In this special event of the Social Life of Climate Change series, Dr Gisa Weszkalnys, Co-Investigator of the UKRI funded project “Fraying ties? Networks, territory and transformation in the UK oil sector”, sets the scene for the screening of OFFSHORE, a short film focusing on the situation of oil and gas workers that has been commissioned by the NGO Platform London. The director of the film, Hazel Falck, will join a discussion panel with Dr Gisa Weszkalnys, Gabrielle Jeliazkov, and Dr Connor Watt, for the final part of this event which will open the floor to questions from the audience.

Graham Wallas Room - OLD 5.25
LSE Old Building, Floor 5
Houghton St, London WC2A 2AE

The building has step free access and a lift that can be accessed from the Main Entrance of the building. For further details please refer to this guide.
The film will be presented with English subtitles.


Wednesday 8 March 2023, 2pm-3.30pm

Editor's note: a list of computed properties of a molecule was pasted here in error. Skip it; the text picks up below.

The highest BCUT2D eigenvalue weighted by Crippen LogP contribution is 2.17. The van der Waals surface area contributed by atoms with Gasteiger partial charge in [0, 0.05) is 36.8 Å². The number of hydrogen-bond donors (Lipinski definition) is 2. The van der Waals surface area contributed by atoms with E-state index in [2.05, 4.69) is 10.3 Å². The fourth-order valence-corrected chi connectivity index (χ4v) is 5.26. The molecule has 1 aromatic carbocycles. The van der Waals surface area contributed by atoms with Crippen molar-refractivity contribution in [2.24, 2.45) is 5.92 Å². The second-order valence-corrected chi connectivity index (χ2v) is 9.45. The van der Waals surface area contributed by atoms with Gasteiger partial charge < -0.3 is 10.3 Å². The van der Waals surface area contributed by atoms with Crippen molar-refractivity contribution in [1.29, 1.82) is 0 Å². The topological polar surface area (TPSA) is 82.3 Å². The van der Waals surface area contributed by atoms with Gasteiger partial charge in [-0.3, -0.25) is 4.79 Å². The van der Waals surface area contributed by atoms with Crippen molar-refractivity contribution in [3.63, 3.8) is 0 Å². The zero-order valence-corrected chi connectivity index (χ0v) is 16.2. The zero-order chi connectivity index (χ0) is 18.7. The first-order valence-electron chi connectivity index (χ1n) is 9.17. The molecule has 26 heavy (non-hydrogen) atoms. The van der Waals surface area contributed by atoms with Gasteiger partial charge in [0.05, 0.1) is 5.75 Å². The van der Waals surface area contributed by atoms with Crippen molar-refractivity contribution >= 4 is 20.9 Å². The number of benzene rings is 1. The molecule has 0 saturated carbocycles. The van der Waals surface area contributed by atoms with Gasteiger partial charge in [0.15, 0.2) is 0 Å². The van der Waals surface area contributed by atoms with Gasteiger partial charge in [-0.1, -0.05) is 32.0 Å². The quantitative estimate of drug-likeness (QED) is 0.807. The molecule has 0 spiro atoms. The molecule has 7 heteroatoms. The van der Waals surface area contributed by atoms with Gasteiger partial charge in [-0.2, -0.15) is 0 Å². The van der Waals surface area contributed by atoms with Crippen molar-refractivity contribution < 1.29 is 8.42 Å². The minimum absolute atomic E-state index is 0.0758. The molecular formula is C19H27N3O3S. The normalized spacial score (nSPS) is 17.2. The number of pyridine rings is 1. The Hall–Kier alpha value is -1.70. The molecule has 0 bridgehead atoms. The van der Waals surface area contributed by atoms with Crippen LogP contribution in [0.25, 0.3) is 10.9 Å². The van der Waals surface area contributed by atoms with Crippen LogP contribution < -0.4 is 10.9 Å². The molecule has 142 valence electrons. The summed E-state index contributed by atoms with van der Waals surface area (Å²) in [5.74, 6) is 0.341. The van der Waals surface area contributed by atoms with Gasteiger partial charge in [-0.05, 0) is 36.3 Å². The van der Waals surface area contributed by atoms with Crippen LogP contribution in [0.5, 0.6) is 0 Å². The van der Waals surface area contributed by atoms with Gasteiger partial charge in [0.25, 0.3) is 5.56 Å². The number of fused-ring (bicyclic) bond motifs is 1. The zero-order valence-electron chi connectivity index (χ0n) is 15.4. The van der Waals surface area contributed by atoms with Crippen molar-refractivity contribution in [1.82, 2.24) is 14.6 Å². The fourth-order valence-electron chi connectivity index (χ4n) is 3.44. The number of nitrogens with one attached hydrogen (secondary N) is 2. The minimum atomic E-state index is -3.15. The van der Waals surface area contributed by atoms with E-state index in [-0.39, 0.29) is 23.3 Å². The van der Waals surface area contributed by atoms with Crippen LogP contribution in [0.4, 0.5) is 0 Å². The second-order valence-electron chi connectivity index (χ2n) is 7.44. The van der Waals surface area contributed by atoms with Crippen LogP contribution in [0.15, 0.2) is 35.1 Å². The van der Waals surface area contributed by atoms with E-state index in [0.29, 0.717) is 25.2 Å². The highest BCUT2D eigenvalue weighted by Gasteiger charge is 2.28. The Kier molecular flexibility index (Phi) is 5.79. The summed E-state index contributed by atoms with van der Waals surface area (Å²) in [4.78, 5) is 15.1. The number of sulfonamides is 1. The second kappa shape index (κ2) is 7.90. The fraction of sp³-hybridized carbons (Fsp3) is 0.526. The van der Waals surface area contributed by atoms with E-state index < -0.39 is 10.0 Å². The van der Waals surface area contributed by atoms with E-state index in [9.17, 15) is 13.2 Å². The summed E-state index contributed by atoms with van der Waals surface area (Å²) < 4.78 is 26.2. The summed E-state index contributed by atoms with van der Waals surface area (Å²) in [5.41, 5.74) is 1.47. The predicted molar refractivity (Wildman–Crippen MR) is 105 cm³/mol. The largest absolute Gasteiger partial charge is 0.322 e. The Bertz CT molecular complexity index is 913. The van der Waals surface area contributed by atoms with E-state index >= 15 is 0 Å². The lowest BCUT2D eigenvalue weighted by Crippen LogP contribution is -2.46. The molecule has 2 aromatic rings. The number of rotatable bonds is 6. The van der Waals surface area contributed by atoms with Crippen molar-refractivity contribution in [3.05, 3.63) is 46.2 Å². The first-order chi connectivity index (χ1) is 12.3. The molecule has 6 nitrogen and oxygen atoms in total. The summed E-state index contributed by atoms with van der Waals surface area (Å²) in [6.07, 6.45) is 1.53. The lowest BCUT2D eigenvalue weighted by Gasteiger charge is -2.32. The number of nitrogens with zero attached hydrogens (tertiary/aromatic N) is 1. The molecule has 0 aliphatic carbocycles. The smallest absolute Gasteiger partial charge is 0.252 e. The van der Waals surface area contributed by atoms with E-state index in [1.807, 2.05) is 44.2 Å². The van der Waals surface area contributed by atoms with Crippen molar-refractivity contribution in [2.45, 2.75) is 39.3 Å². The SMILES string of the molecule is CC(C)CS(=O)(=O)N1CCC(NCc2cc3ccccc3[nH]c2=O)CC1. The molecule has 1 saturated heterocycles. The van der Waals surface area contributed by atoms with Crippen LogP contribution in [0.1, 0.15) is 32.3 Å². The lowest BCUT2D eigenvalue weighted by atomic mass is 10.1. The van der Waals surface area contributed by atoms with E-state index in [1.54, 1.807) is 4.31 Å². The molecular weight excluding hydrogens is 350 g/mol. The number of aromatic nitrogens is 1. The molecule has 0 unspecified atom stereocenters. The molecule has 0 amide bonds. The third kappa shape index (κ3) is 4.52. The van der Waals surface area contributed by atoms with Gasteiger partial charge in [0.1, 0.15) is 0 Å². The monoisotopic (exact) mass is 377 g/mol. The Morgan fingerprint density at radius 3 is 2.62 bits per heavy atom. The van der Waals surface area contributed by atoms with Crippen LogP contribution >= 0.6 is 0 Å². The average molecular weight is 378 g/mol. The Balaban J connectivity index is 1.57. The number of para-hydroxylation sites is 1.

Nikhil Anand, Associate Professor, Department of Anthropology, University of Pennsylvania 

Durable Derangements: The Making of Mumbai’s Coastal Road

Room: FAW.9.04

In this paper, Anand examines the making of Mumbai’s Coastal Road Project. How might we account for the production of a highway in a climate changed city, one that it is situated on made-up land that fills an increasingly restive, rising sea? Thinking with Amitav Ghosh’s The Great Derangement (2016), he draws attention to the interests, aesthetics and technologies with which the road and is made durable. He argues that Mumbai Coastal Road is not made with “rational” plans, designs and studies of urban infrastructure.  It is mobilized by the aesthetics of modernity (Ghertner 2015) and particular “habits of thought” (Benedict 1934) that privilege, valorize and assume the possibility of bourgeois regularity in the city; a deeply felt orientation and mode of intervening in the world that continues to produce the climate crisis, both in Mumbai and beyond.